Financial literacy is key to growing wealth, and it has to be taught at a young age. As parents, you can teach your children the basics of money and handling money.
Statistics show that doing so is even more important in the Black community.
In a recent report on the Personal Finance Index (P-Fin Index) of various demographics in the U.S., the Teachers Insurance and Annuity Association of America (TIAA)-College Retirement Equities Fund Institute found that African-American adults answered only 38 percent of the P-Fin Index questions correctly, compared to 55 percent of white adults.
African-Americans scored highest in the areas of borrowing and debt management, but scored lowest on questions relating to insuring, comprehending risk, investing, and identifying go-to information sources.
The P-Fin Index measures eight key areas of personal finance knowledge: earning, consuming, saving, investing, borrowing and managing debt, insuring, comprehending risk and uncertainty, and go-to information sources.
Here are 10 tips for teaching children financial responsibility.
- Incentivize them. “This is one of the oldest and most effective tricks in the book. Regardless of how much their savings goal is, offer them a reward when they reach a savings milestone, such as a $25 bonus for hitting the halfway mark,” says William Donnelly, founder of Lottie, a London-based senior and child care platform.
- Inspire with your own stories. “It might help if you narrate your own stories of when you were their age and started saving. Tell them about the pitfalls to avoid from your own experience. This might push them over the finish line and get them to start saving for themselves,” notes Donnelly.
- Praise them for reaching goals. “It doesn’t matter what amount they seek to save. Whenever they reach a saving goal, make sure to praise them for it. Even if they save a mere $5, don’t let it go unnoticed. This will encourage them to keep moving forward with their savings goals,” offers Donnelly.
4.Save money in front of your children. “Children often imitate our actions as adults, and our actions set the way our children will view money in the future,” explains Karl Tippins, finance expert at Pension Times. “Consider taking your child to the bank with you to deposit your own money into a savings account or set a jar up at home in which you put spare change or a set amount each week/month where they can see the pile grow. Get them involved in counting the money once the jar is full and explain what you’ll use the money for now; you’ve saved it.”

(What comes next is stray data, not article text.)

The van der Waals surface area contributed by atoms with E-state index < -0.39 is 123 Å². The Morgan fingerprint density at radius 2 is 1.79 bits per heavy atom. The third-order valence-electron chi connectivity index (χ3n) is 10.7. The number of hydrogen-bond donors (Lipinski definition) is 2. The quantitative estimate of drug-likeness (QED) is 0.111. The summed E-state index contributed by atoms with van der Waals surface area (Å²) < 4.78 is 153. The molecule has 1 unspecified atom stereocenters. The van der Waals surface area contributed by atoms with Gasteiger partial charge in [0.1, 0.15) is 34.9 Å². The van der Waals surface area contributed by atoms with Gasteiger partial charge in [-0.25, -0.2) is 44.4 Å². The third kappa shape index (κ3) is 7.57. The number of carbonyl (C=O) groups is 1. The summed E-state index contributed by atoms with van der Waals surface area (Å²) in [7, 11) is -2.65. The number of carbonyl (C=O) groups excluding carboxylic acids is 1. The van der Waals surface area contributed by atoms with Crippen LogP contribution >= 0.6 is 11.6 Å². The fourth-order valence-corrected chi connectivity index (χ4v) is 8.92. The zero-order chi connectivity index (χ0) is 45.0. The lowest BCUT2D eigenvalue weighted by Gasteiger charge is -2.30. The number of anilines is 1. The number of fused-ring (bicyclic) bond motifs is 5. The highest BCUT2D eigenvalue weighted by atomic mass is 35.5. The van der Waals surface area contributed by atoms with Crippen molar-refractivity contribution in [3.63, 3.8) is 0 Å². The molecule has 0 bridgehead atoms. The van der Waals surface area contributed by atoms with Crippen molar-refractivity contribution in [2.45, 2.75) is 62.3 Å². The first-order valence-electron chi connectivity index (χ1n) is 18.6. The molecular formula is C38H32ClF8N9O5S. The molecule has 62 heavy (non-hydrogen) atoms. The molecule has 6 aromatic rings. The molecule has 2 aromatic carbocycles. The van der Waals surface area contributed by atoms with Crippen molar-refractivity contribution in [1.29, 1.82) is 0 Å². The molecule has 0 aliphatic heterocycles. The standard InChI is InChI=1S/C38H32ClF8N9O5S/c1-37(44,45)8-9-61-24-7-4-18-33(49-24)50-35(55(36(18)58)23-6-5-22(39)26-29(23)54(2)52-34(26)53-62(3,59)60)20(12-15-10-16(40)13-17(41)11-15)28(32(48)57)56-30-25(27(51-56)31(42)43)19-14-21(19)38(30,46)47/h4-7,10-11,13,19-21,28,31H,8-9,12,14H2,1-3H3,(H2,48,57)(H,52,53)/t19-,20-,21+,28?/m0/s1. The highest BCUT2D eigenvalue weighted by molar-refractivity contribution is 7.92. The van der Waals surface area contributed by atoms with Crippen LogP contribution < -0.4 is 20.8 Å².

- Teach them the difference between wants and needs. “It is helpful to weigh the value of an item based on its usefulness and worth. Do they need it? Can they survive without it? Is it a whim? Those are the questions that they can ask before buying anything,” Cynthia Halow, founder of Personality Max, points out.
She adds, “You can guide them in preparing a list before shopping. Ask them to go over the list to see if they can trim it down to the necessities.”
- Have them work to earn. “It may be simple chores around the house that they can manage to do. Doing such can help them be responsible. You can provide small tokens and fees for their accomplishments,” says Halow.
- Help them determine a goal that is exciting to them. “What are they saving for? For a younger child, it might be a favorite toy. An older child might be saving for a game console or even a first car. The key is to help them have a goal they are excited about. That excitement will fuel the motivation,” offers financial coach Paul Scarfone of Dollar Whys.
- Offer to match their savings. “This is a great way for your child to be motivated and also feel supported. If they save $150, you’ll match their $150. This is a great strategy when they do have bigger goals, like buying their first car,” Scarfone suggests.
- Set up a way for them to save. While opening a savings account is a great way to go, to start with, you might need something where they can see their savings every day. Give them a piggy bank or a jar to keep their savings. When it is filled, you can take your child to the bank for them to deposit their money.
- Remind them that it’s okay to make mistakes. “Even the smartest ones can make mistakes at times. You need to tell your kids that it’s okay to be wrong sometimes, but they need to learn from their errors. When they have the freedom, later on, they’ll have an easier time avoiding costly blunders,” suggests Francis Locknear, founder of TheCostGuys.com.